William Eichler 07 December 2021

Councils should use procurement to boost local economies, think tank says

Councils should use procurement to boost local economies, think tank says image

Local authorities should strive to be more ethical and place-sensitive when buying goods and services, think tank says.

A new report from Localis urges local authorities to use their spending power to promote ethical outcomes and to benefit local communities. Councils spent £180.6bn on goods and services from third parties in the last three years with £63bn alone being spent on third parties in 2019-2020.

EU directives placed restrictions on procurement rules, which meant local authorities were not able to favour local providers when awarding contracts, according to the think tank. The Public Contracts Regulations 2015 also required that contracts be awarded to the lowest bidder across the EU.

In their new report, True Value: towards ethical public service commissioning, Localis argues that the public sector should ‘make the most of the freedom from EU directives to reform public spending on goods and services so the process becomes more strategic, innovative and delivers better services and local outcomes for communities.’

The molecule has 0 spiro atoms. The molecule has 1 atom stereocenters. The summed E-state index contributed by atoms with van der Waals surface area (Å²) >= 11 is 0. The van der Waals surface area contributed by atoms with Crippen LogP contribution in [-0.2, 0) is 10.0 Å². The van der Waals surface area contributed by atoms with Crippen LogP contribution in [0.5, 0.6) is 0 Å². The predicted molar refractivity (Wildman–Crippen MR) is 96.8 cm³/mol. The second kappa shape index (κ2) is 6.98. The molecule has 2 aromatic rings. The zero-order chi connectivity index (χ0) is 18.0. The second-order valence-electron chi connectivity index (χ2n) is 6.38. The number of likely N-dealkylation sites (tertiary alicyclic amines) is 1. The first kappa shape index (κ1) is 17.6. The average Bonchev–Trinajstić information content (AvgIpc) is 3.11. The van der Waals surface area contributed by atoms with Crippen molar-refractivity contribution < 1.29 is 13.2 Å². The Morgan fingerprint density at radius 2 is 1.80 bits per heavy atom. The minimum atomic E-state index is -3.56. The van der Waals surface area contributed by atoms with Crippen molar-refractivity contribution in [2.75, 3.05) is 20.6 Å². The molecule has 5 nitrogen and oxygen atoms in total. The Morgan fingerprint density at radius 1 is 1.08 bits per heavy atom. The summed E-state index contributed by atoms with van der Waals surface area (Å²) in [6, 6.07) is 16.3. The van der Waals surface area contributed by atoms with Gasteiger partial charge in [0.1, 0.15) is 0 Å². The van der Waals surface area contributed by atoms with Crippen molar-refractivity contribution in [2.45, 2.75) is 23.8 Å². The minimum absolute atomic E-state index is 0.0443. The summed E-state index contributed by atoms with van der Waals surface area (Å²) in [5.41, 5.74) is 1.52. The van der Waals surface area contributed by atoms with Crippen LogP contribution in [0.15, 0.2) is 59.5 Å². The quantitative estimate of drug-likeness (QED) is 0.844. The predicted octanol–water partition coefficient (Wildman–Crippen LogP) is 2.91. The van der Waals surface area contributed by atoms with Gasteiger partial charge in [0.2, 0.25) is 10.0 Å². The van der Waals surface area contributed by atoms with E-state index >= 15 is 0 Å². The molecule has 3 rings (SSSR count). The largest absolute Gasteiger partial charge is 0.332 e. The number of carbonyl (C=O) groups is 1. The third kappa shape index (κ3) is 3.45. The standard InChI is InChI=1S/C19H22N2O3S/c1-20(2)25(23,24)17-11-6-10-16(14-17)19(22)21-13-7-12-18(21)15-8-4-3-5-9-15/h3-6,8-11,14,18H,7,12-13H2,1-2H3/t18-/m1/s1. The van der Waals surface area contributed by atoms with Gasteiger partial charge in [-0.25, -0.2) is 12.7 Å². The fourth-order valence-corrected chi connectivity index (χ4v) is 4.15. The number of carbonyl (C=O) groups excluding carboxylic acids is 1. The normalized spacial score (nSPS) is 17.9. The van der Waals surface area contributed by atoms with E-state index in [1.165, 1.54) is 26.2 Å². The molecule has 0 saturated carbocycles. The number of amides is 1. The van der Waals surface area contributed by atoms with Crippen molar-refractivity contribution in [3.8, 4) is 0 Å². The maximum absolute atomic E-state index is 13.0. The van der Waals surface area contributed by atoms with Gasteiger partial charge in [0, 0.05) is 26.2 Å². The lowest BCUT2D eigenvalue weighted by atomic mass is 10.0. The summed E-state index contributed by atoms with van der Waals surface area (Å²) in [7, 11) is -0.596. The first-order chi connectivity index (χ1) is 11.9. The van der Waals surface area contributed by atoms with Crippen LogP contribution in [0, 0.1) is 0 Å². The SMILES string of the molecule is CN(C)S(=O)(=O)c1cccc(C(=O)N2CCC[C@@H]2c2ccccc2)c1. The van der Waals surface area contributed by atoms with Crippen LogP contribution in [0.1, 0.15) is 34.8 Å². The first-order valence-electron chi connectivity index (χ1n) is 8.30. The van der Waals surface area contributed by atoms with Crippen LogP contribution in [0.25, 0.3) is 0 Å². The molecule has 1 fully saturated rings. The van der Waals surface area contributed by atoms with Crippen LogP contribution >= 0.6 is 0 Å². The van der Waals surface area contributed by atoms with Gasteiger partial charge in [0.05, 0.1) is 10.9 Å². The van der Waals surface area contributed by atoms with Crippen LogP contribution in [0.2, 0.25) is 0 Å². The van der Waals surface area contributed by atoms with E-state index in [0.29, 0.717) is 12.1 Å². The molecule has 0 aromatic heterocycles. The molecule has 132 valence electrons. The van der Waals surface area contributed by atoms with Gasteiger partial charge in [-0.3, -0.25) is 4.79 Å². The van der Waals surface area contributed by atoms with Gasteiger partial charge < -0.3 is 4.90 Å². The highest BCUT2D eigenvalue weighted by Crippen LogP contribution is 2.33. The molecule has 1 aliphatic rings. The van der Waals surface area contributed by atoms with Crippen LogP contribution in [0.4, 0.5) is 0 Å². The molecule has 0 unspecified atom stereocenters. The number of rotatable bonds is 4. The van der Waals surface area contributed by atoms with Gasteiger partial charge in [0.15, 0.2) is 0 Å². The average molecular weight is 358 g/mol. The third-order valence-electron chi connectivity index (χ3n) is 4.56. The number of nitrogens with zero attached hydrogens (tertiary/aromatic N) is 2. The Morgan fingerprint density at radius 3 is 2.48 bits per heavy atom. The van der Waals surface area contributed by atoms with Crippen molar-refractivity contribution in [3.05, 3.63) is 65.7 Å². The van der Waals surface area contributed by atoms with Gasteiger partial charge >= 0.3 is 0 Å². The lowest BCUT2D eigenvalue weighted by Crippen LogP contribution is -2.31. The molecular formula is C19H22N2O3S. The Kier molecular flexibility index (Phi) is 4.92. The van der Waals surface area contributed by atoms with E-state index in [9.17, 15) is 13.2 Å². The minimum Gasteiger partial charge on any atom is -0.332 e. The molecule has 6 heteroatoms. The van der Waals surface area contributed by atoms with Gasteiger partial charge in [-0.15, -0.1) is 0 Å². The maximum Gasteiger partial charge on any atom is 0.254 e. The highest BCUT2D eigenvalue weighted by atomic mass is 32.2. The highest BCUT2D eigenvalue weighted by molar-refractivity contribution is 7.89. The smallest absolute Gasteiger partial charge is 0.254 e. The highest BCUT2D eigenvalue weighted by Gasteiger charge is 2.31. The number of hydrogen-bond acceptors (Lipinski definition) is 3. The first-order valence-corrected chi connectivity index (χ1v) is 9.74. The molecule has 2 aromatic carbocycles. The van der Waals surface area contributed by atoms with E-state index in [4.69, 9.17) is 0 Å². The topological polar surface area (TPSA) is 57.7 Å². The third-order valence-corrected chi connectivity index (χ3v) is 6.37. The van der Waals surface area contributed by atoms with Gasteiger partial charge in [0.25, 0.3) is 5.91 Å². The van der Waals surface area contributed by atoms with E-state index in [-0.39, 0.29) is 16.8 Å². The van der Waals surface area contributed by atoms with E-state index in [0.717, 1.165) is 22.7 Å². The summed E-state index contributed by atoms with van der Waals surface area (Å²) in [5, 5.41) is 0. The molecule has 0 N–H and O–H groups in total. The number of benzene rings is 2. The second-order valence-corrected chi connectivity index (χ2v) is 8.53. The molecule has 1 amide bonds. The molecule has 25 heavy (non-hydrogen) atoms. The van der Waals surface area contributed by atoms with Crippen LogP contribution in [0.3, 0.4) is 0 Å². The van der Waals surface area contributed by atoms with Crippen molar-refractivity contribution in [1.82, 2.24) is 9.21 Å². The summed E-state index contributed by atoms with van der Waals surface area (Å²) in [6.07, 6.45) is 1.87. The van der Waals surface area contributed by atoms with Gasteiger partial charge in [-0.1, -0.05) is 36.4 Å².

‘Procurement has been very much a criminally-neglected art, whose skills and potential impact are more vital now than ever post-Brexit,’ said Localis chief executive, Jonathan Werran.

‘The extent to which better public service commissioning can improve public efficiency and social benefits to communities is seen as a niche issue. But, nearly a decade after the Social Value Act, as a positive force for shaping and improving the daily life of ordinary people everywhere it can’t be bettered.

‘Local government has a pretty big dog in this fight. Some £180.6bn was spent with third parties in the last three years and £63bn alone was spent on third parties in 2019-2020.

‘The trick for the next decade will be to boost the value of the local pound in making local economies stronger for people and places – whether through better local wages or enhanced skills acquisition for jobs in the age of net zero.’

Callin McLinden, Localis researcher and report author, said: ‘Public procurement has immense potential for recovery and levelling up – and now finds itself in its most exciting, yet precarious, moment for decades. Now free of the EU rulebook and in the hands of a government that is at least indicating its willingness to leverage public spending to tackle inequalities, there is a profound opportunity to remodel public procurement to work more strategically and deliver for communities.

‘The Government’s proposed reforms have many positives and notable negatives – but above all else they begin to realise the strategic power of procurement. True Value investigates the potential of this strategic power – and how it can be most effectively delivered locally to best facilitate recovery and levelling up at the level of place.’

Local government must mark a decade of social value with purpose driven procurement, writes chief executive of Localis Jonathan Werran in The MJ.

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